Industries oriented around payments, such as collections, are seeing a lot of negotiation. The millions of consumers who are newly unemployed are asking for forbearance on their loans. Call wait times can stretch into the hours because of these callers trying to renegotiate their loans.

Being an election year, political campaign calling is also affected. Some states have had to delay their primaries because of COVID-19. Political campaigns have always had special permission to make outbound calls for fundraising. The people who would normally make those calls have to do so from their homes. It is unclear whether they can make those calls at normal volume, and whether people will answer those calls amid all that is going on.

State and local government is serving a huge influx of traffic, largely for unemployment benefits because the associated websites have been overloaded. If a first-call resolution is not possible, then the agency will need to call the citizen back. The citizen might have to wait even longer; a contact call center overloaded with inbound traffic is unlikely to have the resources to make outbound calls.

What actions are outbound call center leaders taking to address these challenges?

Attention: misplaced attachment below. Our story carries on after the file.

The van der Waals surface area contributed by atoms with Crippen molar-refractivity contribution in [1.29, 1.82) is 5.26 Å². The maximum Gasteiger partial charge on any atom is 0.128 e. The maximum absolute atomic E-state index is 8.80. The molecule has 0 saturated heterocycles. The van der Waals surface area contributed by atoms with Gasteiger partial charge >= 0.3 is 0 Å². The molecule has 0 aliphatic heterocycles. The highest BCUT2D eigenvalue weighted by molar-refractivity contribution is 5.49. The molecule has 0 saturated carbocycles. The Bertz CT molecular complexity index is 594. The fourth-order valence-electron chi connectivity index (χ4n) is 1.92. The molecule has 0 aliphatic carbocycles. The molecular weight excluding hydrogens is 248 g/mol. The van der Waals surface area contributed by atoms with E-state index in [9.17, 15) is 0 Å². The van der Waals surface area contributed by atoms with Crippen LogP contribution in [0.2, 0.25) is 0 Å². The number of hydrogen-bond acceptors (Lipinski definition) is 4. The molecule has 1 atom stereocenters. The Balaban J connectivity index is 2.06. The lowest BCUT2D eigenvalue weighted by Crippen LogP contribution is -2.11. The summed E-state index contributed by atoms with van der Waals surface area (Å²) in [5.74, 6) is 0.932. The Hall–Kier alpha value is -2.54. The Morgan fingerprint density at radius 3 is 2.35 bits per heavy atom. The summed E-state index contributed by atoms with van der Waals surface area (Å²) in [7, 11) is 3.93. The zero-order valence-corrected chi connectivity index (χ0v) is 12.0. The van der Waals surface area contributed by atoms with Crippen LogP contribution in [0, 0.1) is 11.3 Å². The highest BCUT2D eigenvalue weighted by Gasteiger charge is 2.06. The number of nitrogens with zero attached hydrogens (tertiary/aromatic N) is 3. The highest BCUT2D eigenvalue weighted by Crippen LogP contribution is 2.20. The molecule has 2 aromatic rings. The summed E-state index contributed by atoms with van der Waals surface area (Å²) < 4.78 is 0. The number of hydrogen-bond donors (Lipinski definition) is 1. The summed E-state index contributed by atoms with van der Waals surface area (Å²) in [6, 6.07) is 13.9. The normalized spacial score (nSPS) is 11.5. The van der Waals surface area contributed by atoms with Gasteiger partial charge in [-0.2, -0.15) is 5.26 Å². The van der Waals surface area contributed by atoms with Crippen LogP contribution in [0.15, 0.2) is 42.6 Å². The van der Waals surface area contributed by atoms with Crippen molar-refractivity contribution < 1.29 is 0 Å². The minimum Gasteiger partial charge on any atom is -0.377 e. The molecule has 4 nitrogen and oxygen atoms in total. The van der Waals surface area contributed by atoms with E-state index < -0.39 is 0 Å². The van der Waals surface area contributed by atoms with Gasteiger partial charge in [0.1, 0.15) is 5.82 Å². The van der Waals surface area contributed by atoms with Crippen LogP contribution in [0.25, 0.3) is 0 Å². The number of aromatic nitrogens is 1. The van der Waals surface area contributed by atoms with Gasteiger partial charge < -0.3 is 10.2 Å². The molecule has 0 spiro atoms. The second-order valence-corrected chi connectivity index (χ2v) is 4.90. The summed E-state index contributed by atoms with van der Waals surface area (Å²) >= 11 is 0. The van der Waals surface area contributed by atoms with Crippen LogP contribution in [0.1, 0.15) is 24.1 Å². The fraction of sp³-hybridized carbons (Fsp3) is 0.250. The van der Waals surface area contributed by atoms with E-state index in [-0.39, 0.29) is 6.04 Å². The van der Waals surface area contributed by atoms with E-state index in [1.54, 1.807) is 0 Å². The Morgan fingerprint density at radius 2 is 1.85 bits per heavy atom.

This pandemic exceeded risk assessments and calculations across organizations. It has caused a scramble for everybody. If risk assessments are insurance policies, then Schoeller expects the “premiums” will go up to account for more risk.

A number of U.S. organizations are struggling with the amount of capacity that disappeared when offshore call centers had to close to maintain social distancing. Unfortunately, U.S.-based call centers are shut down as well.

“Operations don’t have to come back onshore,” says Schoeller. “They just need to go to the right shore.”

Traditionally, outsourcing organizations—with staffing and capacity in multiple geographies—could support a shift in outsourcing to another geography more capable of having agents work from home. That thinking is appropriate for a natural disaster, which only strikes a single region. COVID-19 is everywhere. Schoeller believes that calling traffic may have to be split between multiple locations. Concentrating calling capacity in locations at high risk of another severe wave of COVID-19 threatens business continuity. Instead of having a simple back-up location, organizations may start to seek multiple options from which to generate outbound traffic.

How has fraud activity been affected by the pandemic?

Recently, two large financial services clients of mine learned that fraudsters were spoofing the institutions’ numbers to make outbound calls. The institutions found out from confused inbound callers, some of whom weren’t customers.

The companies asked us to research the calls. We found that fraudsters were spoofing the institutions’ outbound numbers to initiate some form of fraud. This happened at two unrelated companies at the same time. It is a perfect example of fraud blossoming during chaos, and of the complementary nature of outbound and inbound calling.